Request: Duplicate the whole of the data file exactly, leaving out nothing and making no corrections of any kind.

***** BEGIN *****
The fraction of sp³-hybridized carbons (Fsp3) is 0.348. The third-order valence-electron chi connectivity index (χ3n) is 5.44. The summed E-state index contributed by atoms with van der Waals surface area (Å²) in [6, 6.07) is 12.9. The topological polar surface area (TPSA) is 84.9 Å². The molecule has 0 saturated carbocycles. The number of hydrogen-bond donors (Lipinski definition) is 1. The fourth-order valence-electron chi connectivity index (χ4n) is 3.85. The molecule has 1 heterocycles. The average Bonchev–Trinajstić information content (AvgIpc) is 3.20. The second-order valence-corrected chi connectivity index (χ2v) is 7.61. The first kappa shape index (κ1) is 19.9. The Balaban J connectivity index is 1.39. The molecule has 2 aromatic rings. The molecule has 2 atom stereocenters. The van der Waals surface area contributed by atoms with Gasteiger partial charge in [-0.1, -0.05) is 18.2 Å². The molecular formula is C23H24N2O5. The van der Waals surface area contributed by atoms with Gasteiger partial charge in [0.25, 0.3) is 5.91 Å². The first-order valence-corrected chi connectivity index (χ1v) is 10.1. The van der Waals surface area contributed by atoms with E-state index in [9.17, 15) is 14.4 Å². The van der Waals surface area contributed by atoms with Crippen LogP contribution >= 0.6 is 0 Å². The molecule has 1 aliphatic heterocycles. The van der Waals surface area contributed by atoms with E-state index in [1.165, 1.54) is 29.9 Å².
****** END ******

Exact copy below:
The fraction of sp³-hybridized carbons (Fsp3) is 0.348. The third-order valence-electron chi connectivity index (χ3n) is 5.44. The summed E-state index contributed by atoms with van der Waals surface area (Å²) in [6, 6.07) is 12.9. The topological polar surface area (TPSA) is 84.9 Å². The molecule has 0 saturated carbocycles. The number of hydrogen-bond donors (Lipinski definition) is 1. The fourth-order valence-electron chi connectivity index (χ4n) is 3.85. The molecule has 1 heterocycles. The average Bonchev–Trinajstić information content (AvgIpc) is 3.20. The second-order valence-corrected chi connectivity index (χ2v) is 7.61. The first kappa shape index (κ1) is 19.9. The Balaban J connectivity index is 1.39. The molecule has 2 aromatic rings. The molecule has 2 atom stereocenters. The van der Waals surface area contributed by atoms with Gasteiger partial charge in [-0.1, -0.05) is 18.2 Å². The molecular formula is C23H24N2O5. The van der Waals surface area contributed by atoms with Gasteiger partial charge in [0.25, 0.3) is 5.91 Å². The first-order valence-corrected chi connectivity index (χ1v) is 10.1. The van der Waals surface area contributed by atoms with E-state index in [9.17, 15) is 14.4 Å². The van der Waals surface area contributed by atoms with Crippen LogP contribution >= 0.6 is 0 Å². The molecule has 1 aliphatic heterocycles. The van der Waals surface area contributed by atoms with E-state index in [1.165, 1.54) is 29.9 Å².